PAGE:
1. David Southern writes: "Now, as to 'dieting the Indians'---I think this relates specifically to alliances made during the Seven Years War (1756-63), known locally as the French and Indian War. For sure, the Catawba were allies of the British and their American colonists, and other tribes such as the Iroquois confederation cast their lot in that direction. The Catawba, or Esau, were the dominant tribe among the Eastern Sioux-speakers, and they and linguistically related tribes such as the Santee, Wataree, Sugawee, Saponi, Shakoree, Eno, et al. had a long history of amicable relationships with the European encroachers. These are the people who guided Lawson (1701) and Barnwell (1711), and who fought with Colonel Barnwell (1711-12) and later with Colonel Moore to suppress their traditional enemies, the Tuscarora. In the F&I War, the Cherokee were also allied against the French, though less enthusiastically perhaps than were the Catawba. Anyway, given the time period of the items from the court minutes, I think most or all are specific to the war effort (including the stolen horse and Synnott, if the complaint was truthfully stated). The underlying story of those broken alliances is one of continuous treachery, calumny, and deceit. Ugh."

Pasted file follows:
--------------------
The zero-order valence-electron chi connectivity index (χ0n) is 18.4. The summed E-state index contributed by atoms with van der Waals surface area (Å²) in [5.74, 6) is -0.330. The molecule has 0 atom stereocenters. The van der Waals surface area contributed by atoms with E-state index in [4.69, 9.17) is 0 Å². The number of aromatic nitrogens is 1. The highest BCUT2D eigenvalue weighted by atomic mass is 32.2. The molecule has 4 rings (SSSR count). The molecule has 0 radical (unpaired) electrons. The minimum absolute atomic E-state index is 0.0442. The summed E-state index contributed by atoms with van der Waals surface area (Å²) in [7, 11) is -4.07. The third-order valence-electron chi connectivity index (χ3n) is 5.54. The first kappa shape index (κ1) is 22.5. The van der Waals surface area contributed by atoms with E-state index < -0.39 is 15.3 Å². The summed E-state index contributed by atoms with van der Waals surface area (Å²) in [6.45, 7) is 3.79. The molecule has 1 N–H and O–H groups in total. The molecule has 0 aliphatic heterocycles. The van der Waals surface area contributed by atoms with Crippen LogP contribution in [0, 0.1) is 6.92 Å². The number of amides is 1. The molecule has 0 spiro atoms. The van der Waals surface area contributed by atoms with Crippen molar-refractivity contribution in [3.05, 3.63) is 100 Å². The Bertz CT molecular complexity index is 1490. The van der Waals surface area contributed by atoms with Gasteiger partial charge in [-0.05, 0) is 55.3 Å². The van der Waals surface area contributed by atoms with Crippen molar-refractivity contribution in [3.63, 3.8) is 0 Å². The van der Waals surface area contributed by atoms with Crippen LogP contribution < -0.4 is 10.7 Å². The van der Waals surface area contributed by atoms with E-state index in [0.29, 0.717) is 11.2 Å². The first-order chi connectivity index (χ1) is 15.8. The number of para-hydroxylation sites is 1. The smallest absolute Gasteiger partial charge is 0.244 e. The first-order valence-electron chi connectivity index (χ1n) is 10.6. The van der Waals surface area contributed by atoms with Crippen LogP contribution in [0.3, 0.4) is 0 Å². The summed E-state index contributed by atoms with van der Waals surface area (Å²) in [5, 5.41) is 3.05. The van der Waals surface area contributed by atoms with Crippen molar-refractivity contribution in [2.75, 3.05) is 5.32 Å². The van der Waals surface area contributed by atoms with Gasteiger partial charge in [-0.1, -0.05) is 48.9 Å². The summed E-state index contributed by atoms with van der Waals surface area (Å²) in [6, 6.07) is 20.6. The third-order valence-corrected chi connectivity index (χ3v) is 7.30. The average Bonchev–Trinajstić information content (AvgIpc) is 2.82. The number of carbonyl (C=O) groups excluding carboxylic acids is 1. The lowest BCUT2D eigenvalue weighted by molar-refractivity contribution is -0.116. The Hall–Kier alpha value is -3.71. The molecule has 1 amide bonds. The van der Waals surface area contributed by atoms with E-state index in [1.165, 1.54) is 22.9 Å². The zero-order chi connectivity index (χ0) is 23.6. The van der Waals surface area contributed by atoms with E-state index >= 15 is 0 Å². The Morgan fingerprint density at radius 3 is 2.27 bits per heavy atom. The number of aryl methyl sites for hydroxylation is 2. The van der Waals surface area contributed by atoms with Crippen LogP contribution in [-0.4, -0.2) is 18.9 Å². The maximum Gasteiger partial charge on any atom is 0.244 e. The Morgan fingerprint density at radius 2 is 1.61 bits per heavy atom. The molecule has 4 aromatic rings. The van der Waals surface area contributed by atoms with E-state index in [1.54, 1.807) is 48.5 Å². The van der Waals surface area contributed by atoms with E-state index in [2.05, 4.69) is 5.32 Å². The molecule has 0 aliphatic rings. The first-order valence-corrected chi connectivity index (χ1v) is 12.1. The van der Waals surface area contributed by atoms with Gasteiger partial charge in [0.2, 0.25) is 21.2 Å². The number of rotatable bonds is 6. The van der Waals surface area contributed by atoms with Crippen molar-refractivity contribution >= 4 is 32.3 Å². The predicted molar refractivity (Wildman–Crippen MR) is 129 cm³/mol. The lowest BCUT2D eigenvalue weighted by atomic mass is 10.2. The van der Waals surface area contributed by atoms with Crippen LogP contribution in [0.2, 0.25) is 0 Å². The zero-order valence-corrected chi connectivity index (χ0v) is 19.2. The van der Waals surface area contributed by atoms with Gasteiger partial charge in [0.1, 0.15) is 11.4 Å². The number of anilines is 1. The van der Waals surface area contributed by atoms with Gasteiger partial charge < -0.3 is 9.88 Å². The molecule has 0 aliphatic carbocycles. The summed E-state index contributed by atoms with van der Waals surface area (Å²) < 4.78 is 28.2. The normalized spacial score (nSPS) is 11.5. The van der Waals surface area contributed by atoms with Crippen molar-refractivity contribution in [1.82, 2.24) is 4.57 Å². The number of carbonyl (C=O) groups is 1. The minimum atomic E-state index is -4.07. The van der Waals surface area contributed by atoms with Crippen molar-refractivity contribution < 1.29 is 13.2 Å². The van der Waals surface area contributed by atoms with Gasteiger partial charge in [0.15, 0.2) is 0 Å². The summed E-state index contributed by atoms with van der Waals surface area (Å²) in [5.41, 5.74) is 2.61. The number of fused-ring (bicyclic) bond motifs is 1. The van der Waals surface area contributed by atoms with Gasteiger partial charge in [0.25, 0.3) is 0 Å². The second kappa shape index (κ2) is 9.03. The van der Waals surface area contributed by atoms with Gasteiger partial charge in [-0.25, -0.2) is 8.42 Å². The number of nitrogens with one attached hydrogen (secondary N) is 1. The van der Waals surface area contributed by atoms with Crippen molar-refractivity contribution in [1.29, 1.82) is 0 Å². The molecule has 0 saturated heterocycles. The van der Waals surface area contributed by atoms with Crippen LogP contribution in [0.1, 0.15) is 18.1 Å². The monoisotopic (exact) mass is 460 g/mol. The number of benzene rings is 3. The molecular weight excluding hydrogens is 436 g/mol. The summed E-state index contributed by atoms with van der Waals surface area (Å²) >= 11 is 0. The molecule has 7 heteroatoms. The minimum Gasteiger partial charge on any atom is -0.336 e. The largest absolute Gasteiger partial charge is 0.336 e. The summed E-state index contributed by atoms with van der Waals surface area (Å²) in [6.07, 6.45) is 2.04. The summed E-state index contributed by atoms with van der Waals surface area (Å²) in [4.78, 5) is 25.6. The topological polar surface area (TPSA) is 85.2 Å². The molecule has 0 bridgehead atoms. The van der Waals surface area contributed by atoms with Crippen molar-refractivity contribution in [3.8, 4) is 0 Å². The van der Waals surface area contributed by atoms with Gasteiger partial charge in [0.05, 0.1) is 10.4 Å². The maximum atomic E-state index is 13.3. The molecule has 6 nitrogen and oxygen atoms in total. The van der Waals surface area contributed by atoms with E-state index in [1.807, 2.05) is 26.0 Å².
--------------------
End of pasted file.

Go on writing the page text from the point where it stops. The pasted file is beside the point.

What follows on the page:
2. So true, David. I stopped the Rights quote before the end, but he finishes up that paragraph by saying (without the least bit of irony): "If in this time of danger the Catawba Nation had made alliance with enemy Indians and had taken up arms against the settlers instead of fighting valiantly for them, there is no doubt that many a family in the Piedmont, whose descendants dwell happily in the region today, would have been massacred."

  3. The "military" names of prominent Catawba Indians came from their attempts to fit in with the whites that moved into their area of operations. The head man or Chief of the Catawba was called "King", as in King Hagler (or Haggler). The Brits had a king and the Catawba felt that was the proper term to identify their leader. Further most of the early contact with whites was with military units. So, the lesser ranking but prominent Catawba took military ranks to identify their position among their people.

    Some of the more well known Catawba names were, King Prow, General New River, Colonel John Ears (now the family is known as Ayers), Capitan Peter, Capitan Quash, Capitan Redhead, Capitan Thomas Drennan, Capitan Oldham.

    The old Catawba were fierce warriors and felt they deserved the same respect as their white counterparts.

  4. I think the events I outlined above are what Jean Bradley Anderson was referring to in Durham County: A history, when she wrote on page 26: "Fortunately the Catawbas remained loyal to their traditional friends . . . At first they performed their role as mercenaries faithfully, but twice on returning to their homes from Virginia they plundered frontier settlements."